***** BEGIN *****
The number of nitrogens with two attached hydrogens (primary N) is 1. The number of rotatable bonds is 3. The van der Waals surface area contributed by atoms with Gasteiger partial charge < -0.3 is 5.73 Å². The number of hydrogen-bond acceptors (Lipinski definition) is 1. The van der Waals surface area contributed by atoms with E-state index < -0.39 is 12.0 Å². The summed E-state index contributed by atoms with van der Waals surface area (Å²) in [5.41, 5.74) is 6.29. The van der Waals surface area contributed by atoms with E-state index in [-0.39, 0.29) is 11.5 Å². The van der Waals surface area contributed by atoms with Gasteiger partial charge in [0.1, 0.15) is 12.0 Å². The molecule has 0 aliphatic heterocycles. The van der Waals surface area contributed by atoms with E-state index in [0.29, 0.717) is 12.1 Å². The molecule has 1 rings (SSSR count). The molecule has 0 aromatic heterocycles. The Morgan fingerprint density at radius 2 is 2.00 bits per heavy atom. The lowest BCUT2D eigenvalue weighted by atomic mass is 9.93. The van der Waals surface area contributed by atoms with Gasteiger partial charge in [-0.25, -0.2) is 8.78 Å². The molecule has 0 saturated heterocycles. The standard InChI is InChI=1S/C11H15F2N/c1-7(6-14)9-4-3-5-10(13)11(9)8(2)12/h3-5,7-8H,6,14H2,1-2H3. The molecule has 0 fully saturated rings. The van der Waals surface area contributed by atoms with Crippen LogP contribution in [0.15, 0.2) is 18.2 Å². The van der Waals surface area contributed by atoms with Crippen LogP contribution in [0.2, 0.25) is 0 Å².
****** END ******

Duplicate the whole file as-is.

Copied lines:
The number of nitrogens with two attached hydrogens (primary N) is 1. The number of rotatable bonds is 3. The van der Waals surface area contributed by atoms with Gasteiger partial charge < -0.3 is 5.73 Å². The number of hydrogen-bond acceptors (Lipinski definition) is 1. The van der Waals surface area contributed by atoms with E-state index < -0.39 is 12.0 Å². The summed E-state index contributed by atoms with van der Waals surface area (Å²) in [5.41, 5.74) is 6.29. The van der Waals surface area contributed by atoms with E-state index in [-0.39, 0.29) is 11.5 Å². The van der Waals surface area contributed by atoms with Gasteiger partial charge in [0.1, 0.15) is 12.0 Å². The molecule has 0 aliphatic heterocycles. The van der Waals surface area contributed by atoms with E-state index in [0.29, 0.717) is 12.1 Å². The molecule has 1 rings (SSSR count). The molecule has 0 aromatic heterocycles. The Morgan fingerprint density at radius 2 is 2.00 bits per heavy atom. The lowest BCUT2D eigenvalue weighted by atomic mass is 9.93. The van der Waals surface area contributed by atoms with Gasteiger partial charge in [-0.25, -0.2) is 8.78 Å². The molecule has 0 saturated heterocycles. The standard InChI is InChI=1S/C11H15F2N/c1-7(6-14)9-4-3-5-10(13)11(9)8(2)12/h3-5,7-8H,6,14H2,1-2H3. The molecule has 0 fully saturated rings. The van der Waals surface area contributed by atoms with Crippen LogP contribution in [0.15, 0.2) is 18.2 Å². The van der Waals surface area contributed by atoms with Crippen LogP contribution in [0.2, 0.25) is 0 Å².